MLS: How in the world do you solve FC Dallas nightmare?

FC Dallas (Photo by Omar Vega/Getty Images)
FC Dallas (Photo by Omar Vega/Getty Images) /

MLS has a problem. FC Dallas are reportedly up to ten positive COVID-19 cases, including nine players. With games a week away, how do you solve this growing nightmare?

Major League Soccer has a huge problem. As preparations for the MLS is Back Tournament ramp up, teams arriving in Florida over the past week with games set to start in less than a week, the worst possible development for the league is taking place: a coronavirus outbreak within one of their teams.

FC Dallas, who arrived in Florida earlier this week, now have 10 positive COVID-19 cases, according to The Athletic. The news comes after the team arrived at the ESPN Wide World of Sports on Saturday.

As Dallas-based blog 3rd Degree first reported, six positive cases were found between Saturday and Tuesday. Then, on Wednesday, four more were added, of which three were players. All in all, FC Dallas have 10 positive cases, nine of which are players, and are in the midst of a mini-outbreak.

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In an official statement on Wednesday afternoon, the league confirmed the ten positive cases, stating that they had all been placed in isolation. The rest of the FC Dallas squad have all been tested, every result coming back negative. FC Dallas have not come into contact with any other team in Florida.

The biggest problem MLS has is the readiness of Dallas for the tournament ahead. Their first game is against the Vancouver Whitecaps on July 9th. That is a week away. It is not yet known how long the positive cases will have to isolate for, but given the usual health advice is two weeks, it is likely that all nine players will miss the Vancouver match.

Even if those players have recovered from COVID-19 and test negatively before the match, they have not been able to train with the team and are at a significant disadvantage to their opponents. Per The Athletic, Dallas have 30 players in the squad. Three of those players are on loan are not with the team while Jesse Gonzalez will miss the tournament due to a suspension amid domestic abuse allegations. Dallas would have only 16 fit and available players for the Vancouver match.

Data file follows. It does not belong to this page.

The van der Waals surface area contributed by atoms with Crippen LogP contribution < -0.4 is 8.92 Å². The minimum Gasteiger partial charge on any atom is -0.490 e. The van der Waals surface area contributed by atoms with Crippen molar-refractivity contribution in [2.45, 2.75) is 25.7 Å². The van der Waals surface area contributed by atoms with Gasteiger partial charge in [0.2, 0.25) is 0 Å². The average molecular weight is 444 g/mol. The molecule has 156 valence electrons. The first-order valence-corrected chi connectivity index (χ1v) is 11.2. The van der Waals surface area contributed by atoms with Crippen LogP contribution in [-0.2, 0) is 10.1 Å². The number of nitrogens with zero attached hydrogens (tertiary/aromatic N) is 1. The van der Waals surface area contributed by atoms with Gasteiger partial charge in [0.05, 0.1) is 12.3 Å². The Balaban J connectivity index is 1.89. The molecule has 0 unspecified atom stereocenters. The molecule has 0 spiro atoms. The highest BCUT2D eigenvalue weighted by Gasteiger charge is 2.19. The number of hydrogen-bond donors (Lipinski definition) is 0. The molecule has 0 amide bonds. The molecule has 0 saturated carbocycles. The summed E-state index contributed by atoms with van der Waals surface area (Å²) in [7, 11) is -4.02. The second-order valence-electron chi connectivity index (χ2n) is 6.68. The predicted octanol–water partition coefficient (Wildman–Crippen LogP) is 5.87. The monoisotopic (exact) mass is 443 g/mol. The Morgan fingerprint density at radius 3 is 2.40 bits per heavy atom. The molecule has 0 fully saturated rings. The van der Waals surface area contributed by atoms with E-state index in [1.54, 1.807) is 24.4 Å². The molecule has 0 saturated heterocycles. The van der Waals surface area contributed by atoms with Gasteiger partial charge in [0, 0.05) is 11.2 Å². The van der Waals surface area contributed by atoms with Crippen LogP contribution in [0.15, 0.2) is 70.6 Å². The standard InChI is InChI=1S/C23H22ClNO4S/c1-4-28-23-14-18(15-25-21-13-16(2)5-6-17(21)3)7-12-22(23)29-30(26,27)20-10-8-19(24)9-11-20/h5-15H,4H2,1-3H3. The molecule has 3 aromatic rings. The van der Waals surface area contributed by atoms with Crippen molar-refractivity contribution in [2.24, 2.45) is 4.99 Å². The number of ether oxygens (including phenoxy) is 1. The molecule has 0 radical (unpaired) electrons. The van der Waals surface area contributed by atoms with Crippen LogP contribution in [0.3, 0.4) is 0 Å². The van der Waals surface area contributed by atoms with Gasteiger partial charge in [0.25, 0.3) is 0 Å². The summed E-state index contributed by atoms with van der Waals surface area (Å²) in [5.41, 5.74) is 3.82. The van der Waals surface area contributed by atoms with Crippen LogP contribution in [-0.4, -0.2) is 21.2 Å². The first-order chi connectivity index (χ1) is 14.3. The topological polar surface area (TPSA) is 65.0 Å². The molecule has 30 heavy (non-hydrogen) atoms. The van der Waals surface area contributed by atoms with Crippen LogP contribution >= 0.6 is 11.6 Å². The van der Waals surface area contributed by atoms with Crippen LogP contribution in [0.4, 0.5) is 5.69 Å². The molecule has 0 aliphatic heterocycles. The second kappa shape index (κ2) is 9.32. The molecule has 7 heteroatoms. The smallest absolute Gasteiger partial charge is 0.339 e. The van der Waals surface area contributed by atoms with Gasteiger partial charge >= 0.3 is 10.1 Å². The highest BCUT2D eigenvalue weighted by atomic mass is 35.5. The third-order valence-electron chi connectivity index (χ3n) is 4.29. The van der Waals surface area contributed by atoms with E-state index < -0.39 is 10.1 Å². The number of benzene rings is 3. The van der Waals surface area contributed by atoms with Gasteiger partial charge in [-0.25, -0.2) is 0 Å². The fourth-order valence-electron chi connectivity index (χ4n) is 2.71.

So, how do you solve this situation? One way is to take the nuclear approach, as the Orlando Pride and NWSL did. Orlando experienced their own mini-outbreak days before the start of the NWSL Challenge Cup. They subsequently pulled out of the tournament and did not travel to Utah due to safety concerns.

The structure of the competition makes this difficult, however. Whereas the Challenge Cup featured one preliminary group of nine teams, eight of which qualify for the knockout stages, MLS has split into six groups. Taking Dallas out would leave a three-team group consisting of the Seattle Sounders, the San Jose Earthquakes, and Vancouver. It is much more awkward to restructure the competition as a result.

You could delay FC Dallas’ opening games to give them extra time to recover. This encounters problems later in the tournament. In the group stages, matches are played every day. How can you squeeze all of FC Dallas’ matches into the final week of group-stage action while still providing the players with enough rest and ensuring that the fixtures for the other teams in the group are still fair?

The final option is you say ‘tough luck’, treat COVID-19 like any injury, and simply play the games with Dallas having to make do with what they have available to them. This inherently seems unfair, like many of the other issues related to this tournament.

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In the end, then, MLS is in a rather large spot of bother. Any solution they conjure up is an imperfect one that only produces other problems elsewhere. Ultimately, the league will have to make a decision. But whichever one they make will be an imperfect one. FC Dallas, meanwhile, will simply be hoping the virus has not spread further.